The IPC-BC letter proposes to remove matters that are properly and currently under negotiation with registrars in the Registrar Accreditation Agreement (RAA).  And it proposes to unilaterally, via this “back-door process”, impose contractual terms and conditions on registrars and registries,  and to bind ICANN to vague unreasonable compliance commitments,  driving-up costs for end-users and stifling innovation in the market. By changing a finite period for action to an indefinite one, the IPC-BC proposal would create a chilling effect by giving trademark holders the right to intimidate registrants in perpetuity despite the community consensus that the TMCH pertain to a limited time period. 
In short, in addition to the objection based on principle against re-opening community-approved consensus policy, the NCSG contends that the substance of the IPC-BC’s proposals would massively expand rights afforded to trademark holders under law, without any of the balancing or public interest limitations placed upon those rights. These last-minute proposals must be rejected as an inappropriate circumvention of the bottom-up multi-equal stakeholder policy development process that ICANN champions. It is far too late to make such significant changes from what is stated in the final Applicant Guidebook.
NCSG appreciates the invitation to meet with ICANN’s CEO and senior staff in the equal manner afforded to the proponents of the IPC-BC proposals, although we regret that we must again debate long-settled policy issues. We stand ready to further elaborate on the specific IPC-BC proposals in detail, including the history and context from which they derive, and their relationship to existing law and consensus policy as stated in the Guidebook. Thank you.
* This NCSG statement was approved by the NCSG Policy Committee on 1 November 2012.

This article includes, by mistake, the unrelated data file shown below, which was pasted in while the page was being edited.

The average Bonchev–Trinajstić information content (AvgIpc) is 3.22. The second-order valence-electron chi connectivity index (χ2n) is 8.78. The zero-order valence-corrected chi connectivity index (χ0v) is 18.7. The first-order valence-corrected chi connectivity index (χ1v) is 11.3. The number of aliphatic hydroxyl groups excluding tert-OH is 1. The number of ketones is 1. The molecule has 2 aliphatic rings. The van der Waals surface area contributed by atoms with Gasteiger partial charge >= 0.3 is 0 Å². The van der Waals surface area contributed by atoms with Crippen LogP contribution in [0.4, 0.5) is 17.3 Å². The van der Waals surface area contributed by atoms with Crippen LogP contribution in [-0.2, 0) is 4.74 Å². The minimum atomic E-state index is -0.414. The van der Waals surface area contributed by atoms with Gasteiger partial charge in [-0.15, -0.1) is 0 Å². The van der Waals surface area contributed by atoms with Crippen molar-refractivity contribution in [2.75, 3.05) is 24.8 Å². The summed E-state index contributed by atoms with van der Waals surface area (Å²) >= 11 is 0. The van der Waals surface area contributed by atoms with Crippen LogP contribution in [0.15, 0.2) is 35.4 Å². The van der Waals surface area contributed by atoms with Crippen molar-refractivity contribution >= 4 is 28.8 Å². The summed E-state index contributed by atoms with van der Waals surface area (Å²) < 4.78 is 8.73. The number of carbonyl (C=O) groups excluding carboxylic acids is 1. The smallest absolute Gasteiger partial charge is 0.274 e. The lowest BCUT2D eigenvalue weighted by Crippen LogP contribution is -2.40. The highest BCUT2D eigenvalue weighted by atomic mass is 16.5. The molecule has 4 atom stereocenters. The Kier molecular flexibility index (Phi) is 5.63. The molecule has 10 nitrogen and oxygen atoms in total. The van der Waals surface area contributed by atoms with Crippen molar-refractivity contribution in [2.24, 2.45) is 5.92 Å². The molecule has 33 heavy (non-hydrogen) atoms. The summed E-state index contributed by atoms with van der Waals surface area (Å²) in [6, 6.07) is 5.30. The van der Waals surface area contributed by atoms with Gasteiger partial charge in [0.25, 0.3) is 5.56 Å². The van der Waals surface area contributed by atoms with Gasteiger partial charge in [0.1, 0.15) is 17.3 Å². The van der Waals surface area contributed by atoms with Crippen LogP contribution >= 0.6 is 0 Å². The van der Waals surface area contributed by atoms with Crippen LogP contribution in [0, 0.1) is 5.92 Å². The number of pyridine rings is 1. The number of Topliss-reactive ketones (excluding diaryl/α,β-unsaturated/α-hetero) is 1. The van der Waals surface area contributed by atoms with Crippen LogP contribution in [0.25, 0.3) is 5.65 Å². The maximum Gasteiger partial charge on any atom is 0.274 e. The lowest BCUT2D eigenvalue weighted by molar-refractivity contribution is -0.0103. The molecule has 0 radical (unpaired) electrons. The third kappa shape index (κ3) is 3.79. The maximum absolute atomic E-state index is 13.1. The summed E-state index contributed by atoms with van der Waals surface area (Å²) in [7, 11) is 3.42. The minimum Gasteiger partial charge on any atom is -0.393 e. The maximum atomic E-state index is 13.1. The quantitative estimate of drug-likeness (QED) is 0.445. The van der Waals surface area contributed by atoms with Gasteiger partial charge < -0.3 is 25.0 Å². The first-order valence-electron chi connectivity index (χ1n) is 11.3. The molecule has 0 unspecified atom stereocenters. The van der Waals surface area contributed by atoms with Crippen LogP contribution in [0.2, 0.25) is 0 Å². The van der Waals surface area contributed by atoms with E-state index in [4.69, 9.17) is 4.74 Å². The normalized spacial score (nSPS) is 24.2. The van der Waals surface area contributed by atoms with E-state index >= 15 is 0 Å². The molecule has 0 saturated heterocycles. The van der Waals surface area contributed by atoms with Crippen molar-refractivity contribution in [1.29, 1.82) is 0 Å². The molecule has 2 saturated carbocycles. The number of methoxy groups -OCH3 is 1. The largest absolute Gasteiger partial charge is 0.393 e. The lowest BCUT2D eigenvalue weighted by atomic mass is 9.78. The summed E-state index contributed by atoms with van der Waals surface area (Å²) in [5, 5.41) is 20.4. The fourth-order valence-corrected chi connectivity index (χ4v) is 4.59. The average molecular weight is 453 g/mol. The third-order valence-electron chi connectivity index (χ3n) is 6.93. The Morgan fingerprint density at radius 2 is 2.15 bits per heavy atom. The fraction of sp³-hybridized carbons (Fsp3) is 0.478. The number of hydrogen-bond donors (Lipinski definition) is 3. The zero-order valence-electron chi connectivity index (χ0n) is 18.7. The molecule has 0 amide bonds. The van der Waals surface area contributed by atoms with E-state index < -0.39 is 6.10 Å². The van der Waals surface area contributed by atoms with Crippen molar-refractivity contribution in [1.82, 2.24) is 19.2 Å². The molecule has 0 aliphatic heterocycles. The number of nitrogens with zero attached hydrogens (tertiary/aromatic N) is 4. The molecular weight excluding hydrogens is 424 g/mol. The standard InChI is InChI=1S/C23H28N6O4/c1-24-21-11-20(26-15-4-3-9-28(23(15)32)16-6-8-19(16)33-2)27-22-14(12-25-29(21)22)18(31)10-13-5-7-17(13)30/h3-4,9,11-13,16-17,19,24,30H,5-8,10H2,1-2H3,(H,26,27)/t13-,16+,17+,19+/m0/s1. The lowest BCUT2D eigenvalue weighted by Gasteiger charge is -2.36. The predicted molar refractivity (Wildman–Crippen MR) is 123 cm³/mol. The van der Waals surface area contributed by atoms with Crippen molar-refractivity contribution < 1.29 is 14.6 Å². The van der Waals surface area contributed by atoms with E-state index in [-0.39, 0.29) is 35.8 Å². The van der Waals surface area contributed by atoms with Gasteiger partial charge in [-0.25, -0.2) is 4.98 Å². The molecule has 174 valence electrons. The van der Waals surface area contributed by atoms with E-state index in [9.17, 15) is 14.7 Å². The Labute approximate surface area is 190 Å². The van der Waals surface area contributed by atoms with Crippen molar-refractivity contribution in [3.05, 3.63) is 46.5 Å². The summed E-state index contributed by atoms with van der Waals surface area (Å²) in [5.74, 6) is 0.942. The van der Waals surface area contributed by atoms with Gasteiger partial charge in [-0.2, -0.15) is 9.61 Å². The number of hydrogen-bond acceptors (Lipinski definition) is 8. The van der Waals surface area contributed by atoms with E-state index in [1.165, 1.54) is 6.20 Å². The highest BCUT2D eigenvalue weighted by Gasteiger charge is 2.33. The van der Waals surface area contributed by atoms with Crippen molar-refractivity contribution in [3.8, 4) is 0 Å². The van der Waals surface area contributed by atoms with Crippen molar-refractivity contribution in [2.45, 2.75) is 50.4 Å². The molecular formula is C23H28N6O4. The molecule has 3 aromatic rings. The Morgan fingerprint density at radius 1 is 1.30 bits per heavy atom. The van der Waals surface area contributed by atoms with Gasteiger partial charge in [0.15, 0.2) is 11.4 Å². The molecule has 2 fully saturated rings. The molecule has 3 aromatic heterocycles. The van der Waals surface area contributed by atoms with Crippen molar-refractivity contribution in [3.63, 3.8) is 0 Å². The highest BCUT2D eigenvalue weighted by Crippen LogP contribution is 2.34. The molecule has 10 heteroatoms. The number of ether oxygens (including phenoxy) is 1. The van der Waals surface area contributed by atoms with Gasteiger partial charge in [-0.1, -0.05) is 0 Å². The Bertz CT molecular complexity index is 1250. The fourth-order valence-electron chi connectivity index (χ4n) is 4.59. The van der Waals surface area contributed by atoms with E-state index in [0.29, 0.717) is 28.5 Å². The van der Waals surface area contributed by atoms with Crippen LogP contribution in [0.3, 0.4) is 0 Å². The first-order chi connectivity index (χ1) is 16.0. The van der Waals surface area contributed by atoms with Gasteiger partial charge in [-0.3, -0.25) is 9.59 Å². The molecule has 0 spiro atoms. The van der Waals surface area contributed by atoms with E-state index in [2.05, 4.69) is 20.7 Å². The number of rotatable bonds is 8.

IPC-BC 8-point letter to ICANN dated 17 October 2012, posted online at: http://www.icann.org/en/news/correspondence/metalitz-to-pritz-17oct12-en
 The NCSG Policy Committee includes representatives from both constituencies in NCSG (NPOC and NCUC), all 6 NCSG GNSO Council Representatives and NCSG’s Chair.
 NTAG letter to ICANN of 24 October 2012 posted online at: http://www.icann.org/en/news/correspondence/ntag-to-icann-24oct12-en
 Registrar Stakeholder Group Post-Toronto Communication to ICANN CEO posted online at: http://icannregistrars.org/calendar/announcements.php?utm_source=&utm_medium=&utm_campaign
 Specifically Points 4 and 8 of IPC-BC letter to ICANN of 17 October 2012.
 ICANN Special Trademark Issues (STI) Recommendations unanimously approved by the GNSO Council (including the IPC and BC) in December 2009 as a consensus policy for RPMs for new TLDs in which all parties compromised, but not all parties were subsequently willing to honor their commitments. STI Recommendations available at: http://gnso.icann.org/issues/sti/sti-wt-recommendations-11dec09-en.pdf
 Specifically Point 6 of IPC-BC letter to ICANN of 17 October 2012.
 Specifically Point 5 of IPC-BC letter to ICANN of 17 October 2012.
 Specifically Point 7 of IPC-BC letter to ICANN of 17 October 2012.
 Specifically Point 2 of IPC-BC letter to ICANN of 17 October 2012.